Grey’s Anatomy Season 17 Episode 7 Review: Helplessly Hoping

And another one bites the dust.

There were no delusions about Grey’s Anatomy Season 17 Episode 7. From Station 19 Season 4 Episode 6 to the end of the hour, it felt as if they were gearing up for another swan song.

By the time they announced the last call on Andrew DeLuca, the franchise had put us through the wringer for a predictable ending.

They’ve been playing a guessing game on whether or not Grey’s Anatomy is coming to a close, and this is the final season of the series. It’s left fans in limbo for what feels like an eternity, and the most recent news, which TV Fanatic shared, is that they’ve written the finale of the season to serve as both a season and series finale.

But it can’t be clearer that it’s the final season of this series, given everything we’ve witnessed.

The series has been on for 17 seasons; while it certainly has a ticking clock on its expiration date, there is something sad about a legendary, groundbreaking, record-shattering series going out with a whimper during a tumultuous, pandemic-ridden, chaotic television season.

But what’s worse is that while Grey’s Anatomy has always been a melodrama, reducing its fans to a puddle of tears and never being gun-shy about killing off beloved, loathsome, and anyone in between characters, this season feels different.

We’ve lost thousands of lives to a virus that has held the globe captive for over a year. The world as we know is irreversibly changed, and there’s a collective sense of loss, grief, and sadness at every conceivable turn.

Many people did turn to their screens for some form of escapism. Others accepted the realism that comes with displaying our real experiences onscreen and having them reflected back.

Please, don’t take this boy. Please, don’t take this boy.


A medical series covering COVID? We knew what we were getting into, no doubt, but this entire season of Grey’s Anatomy so far, aside from the emotional callbacks, is depressing.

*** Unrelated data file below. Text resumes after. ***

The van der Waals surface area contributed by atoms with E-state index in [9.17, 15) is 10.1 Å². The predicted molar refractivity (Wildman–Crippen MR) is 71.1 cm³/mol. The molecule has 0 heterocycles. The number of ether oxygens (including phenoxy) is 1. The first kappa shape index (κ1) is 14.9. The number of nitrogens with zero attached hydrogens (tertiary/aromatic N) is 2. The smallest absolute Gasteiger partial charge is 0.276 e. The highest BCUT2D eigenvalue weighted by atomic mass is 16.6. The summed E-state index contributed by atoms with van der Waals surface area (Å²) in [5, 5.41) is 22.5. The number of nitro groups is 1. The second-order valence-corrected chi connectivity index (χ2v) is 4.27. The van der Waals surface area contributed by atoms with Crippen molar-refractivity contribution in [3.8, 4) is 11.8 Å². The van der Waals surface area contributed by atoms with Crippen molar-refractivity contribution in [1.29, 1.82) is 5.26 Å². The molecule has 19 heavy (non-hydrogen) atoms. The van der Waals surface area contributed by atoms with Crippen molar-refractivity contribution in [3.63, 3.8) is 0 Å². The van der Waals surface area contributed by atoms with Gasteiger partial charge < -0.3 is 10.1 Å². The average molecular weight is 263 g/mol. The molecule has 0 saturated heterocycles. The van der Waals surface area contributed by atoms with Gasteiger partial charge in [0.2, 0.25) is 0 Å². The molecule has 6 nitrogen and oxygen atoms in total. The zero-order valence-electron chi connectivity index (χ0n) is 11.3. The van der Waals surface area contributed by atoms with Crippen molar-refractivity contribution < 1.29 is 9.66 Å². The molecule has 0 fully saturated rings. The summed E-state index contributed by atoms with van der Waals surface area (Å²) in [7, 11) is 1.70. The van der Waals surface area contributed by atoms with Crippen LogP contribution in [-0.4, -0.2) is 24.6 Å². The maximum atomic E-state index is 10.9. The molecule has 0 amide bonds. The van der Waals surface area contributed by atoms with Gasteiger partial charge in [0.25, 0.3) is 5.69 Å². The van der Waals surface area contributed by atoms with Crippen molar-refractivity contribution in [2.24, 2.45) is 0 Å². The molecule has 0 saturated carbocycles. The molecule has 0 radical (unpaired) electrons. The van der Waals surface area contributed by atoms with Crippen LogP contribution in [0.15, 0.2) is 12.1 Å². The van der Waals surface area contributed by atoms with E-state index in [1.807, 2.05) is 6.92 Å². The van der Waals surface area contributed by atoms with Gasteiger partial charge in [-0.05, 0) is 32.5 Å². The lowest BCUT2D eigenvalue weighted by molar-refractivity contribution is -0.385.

It feels so emotionally manipulative and exploitative, like they’re cashing in on an already fatigued audience that is most days hanging on by a thread, and they’re doing it by piling atop feelings with more feels. It’s exhausting, draining, and no longer enjoyable.

If it is the final season of a series that some of us have invested 17 years of our lives to, then why does it going out include kicking us while we’re down?

The hour was another emotional one. DeLuca was wheeled into the hospital, barely alive and fighting for his life, after Opal stabbed him with what I can only imagine is a shiv made of Kryptonite because whatever it was, it did a ridiculous amount of neverending damage.

Owen, please save him, please.


DeLuca saved those girls, “redeemed” himself by taking down Opal, and he paid the ultimate price for it. We’re supposed to think he went out a hero, and he did, but it was also a painful reminder of how unfinished his story was.

DeLuca’s Bipolar arc was such a promising storyline to explore, and yet it was all over the place the majority of the time, only to be waved off as he got well offscreen. But then his death is a result of some redemption he didn’t require in the first place.

For DeLuca to sacrifice his life to “redeem” himself, the implication, however you slice it, is that he was at fault for Opal escaping the first time because of his mental illness.